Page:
Ok. So today is 3 weeks and 4 days. Gosh, it seems like forever already! I have been trying to keep myself occupied and not think about it, but it's nearly impossible for me to think of something else! People say that the hustle and bustle of the holidays are supposed to be a distraction, but I don't think it's working for me. Sigh.
Since I can't think of anything else but our 18 blasts -- 3 blasts that are PGD normal for 13 & 15 and 15 blasts waiting on CGH results -- I might as well not fight it and just blog about it.
We first heard the term Robertsonian Translocation from our first RE here in FL back in May '06. Because of the severity of the male factor (abnormal everything), the RE had Jerry karyotyped. We weren't opposed to it because every single exam that Jerry had to take (some of which were very painful like the trans-rectal ultrasound), everything came back normal. We just wanted answers. We were expecting his DNA to come back normal as well. I remember thinking, before we were told the results, that anything would be better than abnormal DNA. OMG, I was in shock and disbelief when we got the devastating news. We spoke with a geneticist in Boston, and I asked her how this could be. There really is no answer, as all of his siblings and his parents would have to be tested. All of his siblings and/or spouses are past the child-bearing age or had other issues going on, so the geneticist said that there would be no point in testing them. Only one of his siblings has a biological child. Two of his siblings resorted to adoption to complete their families. And one sibling chose not to have any children, as his spouse already has children from a previous relationship and doesn't desire any more. Upon hearing this, the geneticist told me that most likely the translocation could've been inherited. We spoke with 4 different geneticists, and they all said, after going over Jerry's family history, that it could most likely have been inherited rather than some random event.
If you click on the picture at the top of this post, you can see the translocation and how it affects the embryos. Before, it all seems so abstract. But after actually taking a look at the translocation, it gives me a better grasp on the whole thing. And when I study it further, it just makes me scared, scared at just how severe it really is. Because of the translocation, out of the six possible combinations, only 2 embryos would be viable - one completely normal embryo and one having the balanced translocation. Futhermore, we learned that about 65% of the sperm are affected. Our geneticist says that although it's good to know what we're dealing with, it doesn't mean that every cycle 65% of the embryos would be abnormal. Sometimes, there may be less abnormals and sometimes more abnormals. The 65% came from the sperm that was checked at that particular time (last June).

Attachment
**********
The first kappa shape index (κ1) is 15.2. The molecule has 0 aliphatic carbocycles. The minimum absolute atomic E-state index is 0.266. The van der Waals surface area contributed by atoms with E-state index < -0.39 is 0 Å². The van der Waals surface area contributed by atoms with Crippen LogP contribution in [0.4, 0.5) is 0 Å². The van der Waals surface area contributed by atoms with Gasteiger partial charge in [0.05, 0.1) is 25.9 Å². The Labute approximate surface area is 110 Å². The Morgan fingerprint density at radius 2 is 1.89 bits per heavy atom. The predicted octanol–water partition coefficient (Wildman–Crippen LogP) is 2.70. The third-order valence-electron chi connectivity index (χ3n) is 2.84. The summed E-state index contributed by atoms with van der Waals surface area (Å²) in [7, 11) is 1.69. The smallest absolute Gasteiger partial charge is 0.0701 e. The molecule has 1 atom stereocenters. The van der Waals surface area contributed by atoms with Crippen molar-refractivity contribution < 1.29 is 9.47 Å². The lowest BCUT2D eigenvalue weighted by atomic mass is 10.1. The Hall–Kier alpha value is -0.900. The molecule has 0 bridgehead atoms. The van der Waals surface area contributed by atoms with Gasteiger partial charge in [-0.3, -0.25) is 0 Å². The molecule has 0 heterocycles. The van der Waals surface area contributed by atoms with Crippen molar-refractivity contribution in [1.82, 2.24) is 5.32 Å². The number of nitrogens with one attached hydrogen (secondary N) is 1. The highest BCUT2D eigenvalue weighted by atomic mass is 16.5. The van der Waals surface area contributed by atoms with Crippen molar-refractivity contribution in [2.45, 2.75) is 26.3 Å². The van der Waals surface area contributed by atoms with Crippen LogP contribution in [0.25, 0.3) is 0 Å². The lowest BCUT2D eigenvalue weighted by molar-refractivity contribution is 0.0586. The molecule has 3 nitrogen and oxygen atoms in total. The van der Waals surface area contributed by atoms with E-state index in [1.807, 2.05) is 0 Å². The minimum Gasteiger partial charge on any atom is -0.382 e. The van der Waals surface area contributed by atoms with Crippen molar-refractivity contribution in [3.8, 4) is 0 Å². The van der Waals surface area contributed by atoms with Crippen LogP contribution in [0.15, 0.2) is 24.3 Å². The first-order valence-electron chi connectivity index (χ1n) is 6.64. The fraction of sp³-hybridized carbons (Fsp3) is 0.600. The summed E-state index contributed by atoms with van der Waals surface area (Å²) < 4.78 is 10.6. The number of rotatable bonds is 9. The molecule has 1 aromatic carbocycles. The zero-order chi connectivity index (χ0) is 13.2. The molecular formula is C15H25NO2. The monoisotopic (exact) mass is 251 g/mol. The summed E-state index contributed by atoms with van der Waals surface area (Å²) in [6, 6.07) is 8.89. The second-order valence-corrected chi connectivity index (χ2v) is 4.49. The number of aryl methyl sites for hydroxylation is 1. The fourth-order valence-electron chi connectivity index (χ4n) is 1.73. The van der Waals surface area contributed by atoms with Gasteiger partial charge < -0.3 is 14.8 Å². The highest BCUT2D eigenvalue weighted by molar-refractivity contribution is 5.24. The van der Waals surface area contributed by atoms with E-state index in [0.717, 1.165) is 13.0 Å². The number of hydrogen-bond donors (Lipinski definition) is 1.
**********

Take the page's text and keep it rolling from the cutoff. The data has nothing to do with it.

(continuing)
With our first two IVFs we did PGD, specifically the FISH testing. The FISH testing was used to screen for the affected chromosomes. With our first IVF (at the local FL clinic), we had 8 "normal" out of 17 embryos tested. However, we couldn't rely on the 8 being really normal. You see, the FL RE tested for 13, 18, 21, and the sex chromosomes, totally skipped testing for chromosome 15. While the additional chromosome testing information is useful, our situation didn't require 18, 21, or the sex chromosomes to be tested. Therefore, we couldn't trust if what he deemed "normal" is really normal in our case. So that's why we had the 5 remaining frozen blasts re-tested. (There were only 5 frosties left after the 3 failed FETs.)
With my 1st IVF/ICSI/PGD cycle at CCRM this past July, we had 23 embryos that were tested for chromosomes 13 and 15. And at the same time, Dr. Schoolcraft also tested the 5 frozen blasts from FL. Out of the 23 fresh embryos, only 7 were normal for both 13 and 15. And with the re-tested blasts, only 1 was normal and 1 was inconclusive. One 5AA and one 4AA blasts from the fresh IVF were transferred. BFN. Out of the fresh, only one made it to freeze and the re-tested blasts were also frozen. So at that time, we have 3 blasts on ice. With our November IVF/ICSI/CGH cycle, we have 15 blasts that we're waiting on on the results.
Because I've never even got so much as a BFP after transferring top quality blasts, there may even be a bigger problem with the chromosomes than expected. So that's why we're doing CGH, where it tests for all of the chromosomes. The FISH testing is limited to testing on a few chromosome pairs. Although it is great that chromosomes 13 and 15 could be tested with FISH, it doesn't test for the other chromosomes that might be affected due to the bulkiness of the translocation. Our CCRM geneticist told us that perhaps the translocation affected other chromosomes from pairing up correctly. So by doing CGH, hopefully we'll get some answers.